Fred Anderson / DKV Trio
""Fred Anderson & DKV Trio cannot disappoint any free-jazz fan; with its lyrical beauty, passion, and warmth, it will convert many a jazz enthusiast who thinks "free" means "squalling".""
"The albums starts “Faster Then It Would Be” featuring a free blowing Vandermark on tenor saxophone, quickly joined by a bowing Kessler and a more subtle, colouring Drake; working their way into a funky groove initiated by Vandermark, promptly supported by Drake and Kessler. From here, the trio really joins as a unit and weaves threads of free and groove into a polyrhythmic web propelling Drake into a contagious solo. Following Drake’s solo, toe-tapping continues when Vandermark adds a catchy melody that develops into the climax of the piece. To clear satisfaction of the audience and this listener, well-earned applause. “20th Century Myth” finds Hamid Drake solo, searching for other worlds on his drum kit. He is a real adventurer, taking us all around the world musically. Free phrases intertwine with tribal rhythm and world music. After 5 minutes, he settles and is joined by a gentle Vandermark, and supported by a deep bowing Kessler. The track continues into a pulsating rhythm initiated by Vandermark and collectively develops and fades into a deeply wailing free blues. “Uncontrolled Writer” finds Vandermark on clarinet squealing through high registers, overtones and harmonics before settling with gentle cymbals and plucked strings. Vandermark quickly switches back to saxophone and is propelled into a groove by Drake’s brushwork that is – all too – briefly interrupted for a nice pizzicato solo on double bass by Kessler. The trio joins forces and finishes off the set with a catchy climax, answered with loud cheers and applause by the audience. This is a really tight record by masters of free music that have been all over the scene for the past 25 years. Highly recommended. You should own the record, if only for the second track. - Martin Sekelsky (Free Jazz Blog) "
DKV Trio & Joe Morris
"First studio meeting of Joe Morris and the DKV Trio (Hamid Drake/percussion, Kent Kessler/bass & Ken Vandermark/reeds). "The music on this recording began with the most basic materials: sound, silence, motion, interval, duration and emotion. We started to play without any words, written material or agreed structure and within a couple of minutes we knew it would work. Our agenda seemed to be that we would musically talk with each other. We told each other what we know. We played to make something different, to create another experience for whomever listens. It remains to personal interpretation, to be described by the people who listen." —Joe Morris"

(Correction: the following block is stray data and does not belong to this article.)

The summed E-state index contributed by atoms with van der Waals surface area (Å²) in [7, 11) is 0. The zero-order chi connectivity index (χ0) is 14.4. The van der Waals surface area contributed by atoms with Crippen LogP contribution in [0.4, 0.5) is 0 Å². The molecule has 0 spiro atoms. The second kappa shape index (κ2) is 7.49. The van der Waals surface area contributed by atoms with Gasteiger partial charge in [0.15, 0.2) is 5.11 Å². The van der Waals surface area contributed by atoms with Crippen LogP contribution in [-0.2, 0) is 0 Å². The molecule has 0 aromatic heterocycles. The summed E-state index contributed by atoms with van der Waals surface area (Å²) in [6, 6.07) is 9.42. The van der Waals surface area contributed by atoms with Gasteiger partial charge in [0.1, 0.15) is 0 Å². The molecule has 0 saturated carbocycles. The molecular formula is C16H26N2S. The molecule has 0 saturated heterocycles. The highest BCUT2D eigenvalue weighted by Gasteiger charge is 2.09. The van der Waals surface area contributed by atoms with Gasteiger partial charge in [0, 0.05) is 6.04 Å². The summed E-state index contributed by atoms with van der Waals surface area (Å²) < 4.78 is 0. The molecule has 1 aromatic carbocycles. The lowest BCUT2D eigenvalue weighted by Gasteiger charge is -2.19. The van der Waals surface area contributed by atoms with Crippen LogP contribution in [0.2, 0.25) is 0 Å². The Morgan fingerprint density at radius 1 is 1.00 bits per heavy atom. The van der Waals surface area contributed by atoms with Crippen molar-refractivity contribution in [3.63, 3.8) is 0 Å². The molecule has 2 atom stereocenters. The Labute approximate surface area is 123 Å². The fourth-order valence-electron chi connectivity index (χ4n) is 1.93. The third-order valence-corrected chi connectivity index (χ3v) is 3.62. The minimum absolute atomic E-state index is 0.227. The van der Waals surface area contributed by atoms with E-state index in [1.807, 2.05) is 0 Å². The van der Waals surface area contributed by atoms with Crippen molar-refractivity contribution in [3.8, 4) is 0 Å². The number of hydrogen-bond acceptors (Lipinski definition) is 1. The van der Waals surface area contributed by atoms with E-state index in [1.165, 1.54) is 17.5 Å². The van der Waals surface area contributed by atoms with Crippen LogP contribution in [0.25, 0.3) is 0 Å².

DKV Trio + Gustafsson / Nilssen-Love / Pupillo
"DKV is one of the tightest free-improvisation units you can imagine due to the use of written material on which they improvise extensively. It’s especially Hamid Drake’s rhythmic pulse – ranging from funky elegant grooves to free wildfire – that provides the fundamentals of this group. It’s almost a shock when “This Building is on Fire”, the first track, abruptly ends and Gustafsson, Pupillo and Nilssen-Love step into the arena, as if they were burying DKV under their wall of noise. If you listen closely however, you realize that both trios complement each other excellently. Nilssen-Love shows his wild and expressive side but Drake is a much too experienced and great a drummer to drown in this torrent. He sticks to his style, and the result is a highly energetic combination that also grooves like hell. - Martin Schray and Colin Green "Free Jazz Blog""
The Fire Each Time
DKV Trio + Joe McPhee
"Not Two Records presents, "The Fire Each Time," a 6 CD boxset of recordings from the DKV Trio with Joe McPhee as a guest, and dedicated to James Baldwin. The music was recorded during the quartet's tour in Europe which took place in November of 2017, and at shows in Chicago and Milwaukee from December of that year. These performances are historic in many respects: the DKV Trio (with Hamid Drake [drums], Kent Kessler [bass], and Ken Vandermark [reeds]) has only recorded with other musicians on three occasions in its two decade career (with Joe Morris on "Deep Telling" [Okka Disk, 1999; with Mats Gustafsson, Paal Nilssen-Love and Massimo Pupillo on "Schl8hof" [Trost, 2013], and with The Thing ["Collider," Not Two, 2016]); also, this is the first time all four musicians have worked together as a band; and the material documented over the six concerts included in the collection features performances of Joe McPhee's compositions (like "Nation Time") as well as completely improvised music generated by the participants. "